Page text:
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66                                                  MEDICAL JURISPRUDENCE

abnormally enlarged prostate. In the case of a female body, keep the mouth
of an ordinary glass bottle close to the urethra, and press the bladder. Urine
will pour out in the bottle, if there is any in the bladder.

Uterus.—In female bodies the uterus should always be examined for its
size and shape. The normal size of the organ is 3" X 2" X 1", and weight
from one to one-and-a-half ounces ; but the size and weight vary consider-
ably during pregnancy or when there is any tumour. The condition of its
mucous membrane and the thickening of its wall should be examined after
the uterus is opened longitudinally. During menstruation the mucous
membrane is thickened, softer and of a darker colour, and covered with
blood and detritus. In old age it becomes atrophied, and paler and denser
in texture. If the uterus contains a foetus, the age of its intra-uterine life
should be noted. The ovaries and Fallopian tubes should also be examined.
The ovaries should be chiefly examined for corpora lutea. The vaginal canal
should be opened and examined for the presence of a foreign body or marks
of injury. The colour of its mucous membrane and the condition of the
hymen should also be noted.

Spine and Spinal Cord.—The spinal canal need not be examined unless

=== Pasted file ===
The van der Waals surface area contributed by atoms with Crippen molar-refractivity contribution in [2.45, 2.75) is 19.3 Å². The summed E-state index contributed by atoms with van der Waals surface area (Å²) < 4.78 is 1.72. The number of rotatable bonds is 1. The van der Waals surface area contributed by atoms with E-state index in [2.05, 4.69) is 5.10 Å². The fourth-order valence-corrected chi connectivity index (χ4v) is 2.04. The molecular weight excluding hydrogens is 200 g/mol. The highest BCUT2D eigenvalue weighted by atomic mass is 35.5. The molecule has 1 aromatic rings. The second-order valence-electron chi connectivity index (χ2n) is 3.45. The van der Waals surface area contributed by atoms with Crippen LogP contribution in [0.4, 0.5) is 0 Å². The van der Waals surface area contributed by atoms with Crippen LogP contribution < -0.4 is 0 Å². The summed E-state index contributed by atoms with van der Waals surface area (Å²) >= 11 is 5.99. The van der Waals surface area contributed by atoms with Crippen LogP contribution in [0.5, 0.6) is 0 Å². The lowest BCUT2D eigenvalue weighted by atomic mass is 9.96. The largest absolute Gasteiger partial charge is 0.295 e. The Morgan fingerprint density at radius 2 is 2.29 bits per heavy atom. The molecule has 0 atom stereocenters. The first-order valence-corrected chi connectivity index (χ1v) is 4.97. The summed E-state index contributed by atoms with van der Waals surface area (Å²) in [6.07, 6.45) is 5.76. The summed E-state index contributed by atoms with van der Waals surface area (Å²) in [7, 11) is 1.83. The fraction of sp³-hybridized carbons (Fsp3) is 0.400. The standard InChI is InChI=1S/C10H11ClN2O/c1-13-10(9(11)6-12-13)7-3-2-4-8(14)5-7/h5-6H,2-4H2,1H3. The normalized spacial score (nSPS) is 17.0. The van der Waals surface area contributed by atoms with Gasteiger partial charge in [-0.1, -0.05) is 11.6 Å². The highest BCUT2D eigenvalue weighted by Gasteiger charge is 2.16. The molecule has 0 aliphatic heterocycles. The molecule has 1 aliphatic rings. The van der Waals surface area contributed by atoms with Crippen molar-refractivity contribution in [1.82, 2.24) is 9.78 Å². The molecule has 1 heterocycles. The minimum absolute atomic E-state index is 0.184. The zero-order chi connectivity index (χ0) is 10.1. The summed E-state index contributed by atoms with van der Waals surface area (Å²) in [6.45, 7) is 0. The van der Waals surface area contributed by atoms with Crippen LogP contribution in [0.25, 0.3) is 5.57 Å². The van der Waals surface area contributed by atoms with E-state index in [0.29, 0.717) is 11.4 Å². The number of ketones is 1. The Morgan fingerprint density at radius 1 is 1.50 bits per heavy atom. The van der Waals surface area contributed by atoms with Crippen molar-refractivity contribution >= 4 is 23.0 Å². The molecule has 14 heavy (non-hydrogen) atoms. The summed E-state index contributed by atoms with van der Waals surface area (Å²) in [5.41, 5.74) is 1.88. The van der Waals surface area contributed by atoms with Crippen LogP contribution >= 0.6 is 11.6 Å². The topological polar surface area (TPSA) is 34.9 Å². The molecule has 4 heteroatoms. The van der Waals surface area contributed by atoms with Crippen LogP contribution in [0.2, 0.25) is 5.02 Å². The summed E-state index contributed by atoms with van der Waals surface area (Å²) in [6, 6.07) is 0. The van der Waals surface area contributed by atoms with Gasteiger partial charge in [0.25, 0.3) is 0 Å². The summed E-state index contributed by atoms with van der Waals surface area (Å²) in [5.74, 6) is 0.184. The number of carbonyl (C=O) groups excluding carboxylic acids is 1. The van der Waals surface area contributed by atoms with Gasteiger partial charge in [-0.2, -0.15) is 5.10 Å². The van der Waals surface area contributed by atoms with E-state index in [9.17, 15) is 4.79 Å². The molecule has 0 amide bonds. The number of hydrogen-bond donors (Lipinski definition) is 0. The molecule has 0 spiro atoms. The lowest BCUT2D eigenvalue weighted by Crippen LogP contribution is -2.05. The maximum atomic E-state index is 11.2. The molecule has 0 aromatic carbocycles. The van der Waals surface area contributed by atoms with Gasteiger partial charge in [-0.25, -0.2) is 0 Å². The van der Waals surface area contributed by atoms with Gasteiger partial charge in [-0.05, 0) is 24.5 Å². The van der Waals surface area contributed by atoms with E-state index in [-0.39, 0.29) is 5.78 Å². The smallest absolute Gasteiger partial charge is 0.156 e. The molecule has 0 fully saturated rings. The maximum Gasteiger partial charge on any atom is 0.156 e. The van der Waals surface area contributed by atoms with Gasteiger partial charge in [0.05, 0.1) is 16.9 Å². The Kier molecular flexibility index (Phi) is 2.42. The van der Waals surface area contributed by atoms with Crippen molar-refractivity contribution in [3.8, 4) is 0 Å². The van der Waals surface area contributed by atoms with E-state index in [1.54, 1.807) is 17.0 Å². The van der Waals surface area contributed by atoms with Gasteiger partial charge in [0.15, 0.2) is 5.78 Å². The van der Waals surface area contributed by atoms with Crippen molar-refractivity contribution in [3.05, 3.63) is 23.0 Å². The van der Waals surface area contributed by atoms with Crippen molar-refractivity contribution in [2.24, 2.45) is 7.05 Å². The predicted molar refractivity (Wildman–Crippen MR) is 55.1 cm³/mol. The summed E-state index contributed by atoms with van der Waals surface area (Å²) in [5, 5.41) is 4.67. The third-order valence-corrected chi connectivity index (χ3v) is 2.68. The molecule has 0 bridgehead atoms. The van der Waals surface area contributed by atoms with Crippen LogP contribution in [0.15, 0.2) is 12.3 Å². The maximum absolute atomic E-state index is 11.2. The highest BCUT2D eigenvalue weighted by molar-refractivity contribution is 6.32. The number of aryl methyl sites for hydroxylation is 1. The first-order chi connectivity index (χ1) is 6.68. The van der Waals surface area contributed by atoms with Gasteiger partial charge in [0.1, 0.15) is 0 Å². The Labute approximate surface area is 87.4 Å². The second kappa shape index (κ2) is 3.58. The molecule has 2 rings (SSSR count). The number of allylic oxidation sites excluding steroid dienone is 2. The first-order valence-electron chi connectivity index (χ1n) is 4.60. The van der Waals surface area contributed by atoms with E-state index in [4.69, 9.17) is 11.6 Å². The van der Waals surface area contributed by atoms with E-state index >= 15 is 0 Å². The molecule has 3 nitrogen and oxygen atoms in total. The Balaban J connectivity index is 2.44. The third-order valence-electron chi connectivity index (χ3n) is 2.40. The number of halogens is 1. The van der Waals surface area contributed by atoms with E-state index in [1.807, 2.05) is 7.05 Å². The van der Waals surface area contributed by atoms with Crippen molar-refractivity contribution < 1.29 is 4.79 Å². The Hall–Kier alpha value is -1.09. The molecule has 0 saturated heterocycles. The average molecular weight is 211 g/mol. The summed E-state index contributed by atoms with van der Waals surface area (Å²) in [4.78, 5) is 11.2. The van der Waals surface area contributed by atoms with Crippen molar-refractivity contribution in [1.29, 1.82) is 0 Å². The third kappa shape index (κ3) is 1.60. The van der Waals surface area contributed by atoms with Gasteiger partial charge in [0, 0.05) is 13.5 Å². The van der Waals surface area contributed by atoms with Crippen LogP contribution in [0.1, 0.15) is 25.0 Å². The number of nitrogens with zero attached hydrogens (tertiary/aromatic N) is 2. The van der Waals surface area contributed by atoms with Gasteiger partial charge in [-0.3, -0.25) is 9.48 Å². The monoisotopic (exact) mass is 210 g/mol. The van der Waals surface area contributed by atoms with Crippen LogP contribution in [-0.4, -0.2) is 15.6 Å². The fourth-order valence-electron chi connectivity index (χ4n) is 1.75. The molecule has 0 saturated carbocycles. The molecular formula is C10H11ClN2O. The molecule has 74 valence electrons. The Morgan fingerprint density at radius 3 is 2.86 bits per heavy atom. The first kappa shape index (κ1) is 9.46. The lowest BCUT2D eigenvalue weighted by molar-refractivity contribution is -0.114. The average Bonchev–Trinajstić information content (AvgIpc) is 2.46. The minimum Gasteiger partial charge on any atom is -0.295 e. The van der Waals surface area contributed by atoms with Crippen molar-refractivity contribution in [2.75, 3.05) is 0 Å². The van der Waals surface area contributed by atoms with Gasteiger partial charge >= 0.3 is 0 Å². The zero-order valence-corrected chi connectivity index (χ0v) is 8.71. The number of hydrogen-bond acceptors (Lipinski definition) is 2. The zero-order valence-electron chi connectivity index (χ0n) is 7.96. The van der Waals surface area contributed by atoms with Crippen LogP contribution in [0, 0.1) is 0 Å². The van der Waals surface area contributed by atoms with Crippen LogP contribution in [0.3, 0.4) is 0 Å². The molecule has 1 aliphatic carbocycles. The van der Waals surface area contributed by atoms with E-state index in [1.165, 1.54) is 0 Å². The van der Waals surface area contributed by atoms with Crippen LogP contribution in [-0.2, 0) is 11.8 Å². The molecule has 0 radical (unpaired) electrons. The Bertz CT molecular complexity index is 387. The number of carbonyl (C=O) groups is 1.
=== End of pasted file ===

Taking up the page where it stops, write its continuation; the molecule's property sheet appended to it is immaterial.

there is any indication of disease or injury. If necessary, the body should be
turned over on the face with a block beneath the thorax and an incision
made along the entire length of the vertebral column extending from the
occiput to the lower end of the sacrum. After reflecting the integuments,
dissecting away the muscles and noting extravasation of blood in the soft
tissues, the laminae should be sawn through vertically on each side and the
detached portions removed, when the dura mater would be exposed. After
noting its appearance, the dura mater should be opened and an examination
made for the presence of haemorrhage, inflarnmation, suppuration or tumour.
The cord should now be removed, laid on the table, cut transversely in
several places, and examined for evidences of hemorrhages, softening and
inflammatory lesions.

The vertebral column should be examined for the presence of fractures
or dislocations after the cord has been removed.

As soon as the post-mortem examination is finished, the body should be
thoroughly washed, the organs should be replaced into the cavities, and the
dissected flaps should be brought in apposition and well sutured with strong
twine. The body should then be covered with a cloth before it is returned
to the relatives or friends so as to avoid hurting their feelings. In the
absence of the relatives or friends the body should be returned to the police
constable accompanying it, who should cremate or bury it according to the
religious customs of the deceased, but should never throw it into a running
stream or river as is often done.




In fatal cases of suspected poisoning the following viscera should ordi-
narily be preserved for chemical analysis in clean, wide-mouthed, white glass
bottles, fitted with glass stoppers, which are issued to the Civil Surgeons
from the Chemical Examiner's office, are of about one litre capacity and have
serial numbers etched into the glass both of the bottles and of the
stoppers: —

1.    The   stomach   and   its   contents—any   suspicious   substance   found
inside the stomach should be preserved in a separate phial.

2.    A portion of the liver, not less than 16 ounces in weight, or the whole
liver, if it weighs less than 16 ounces.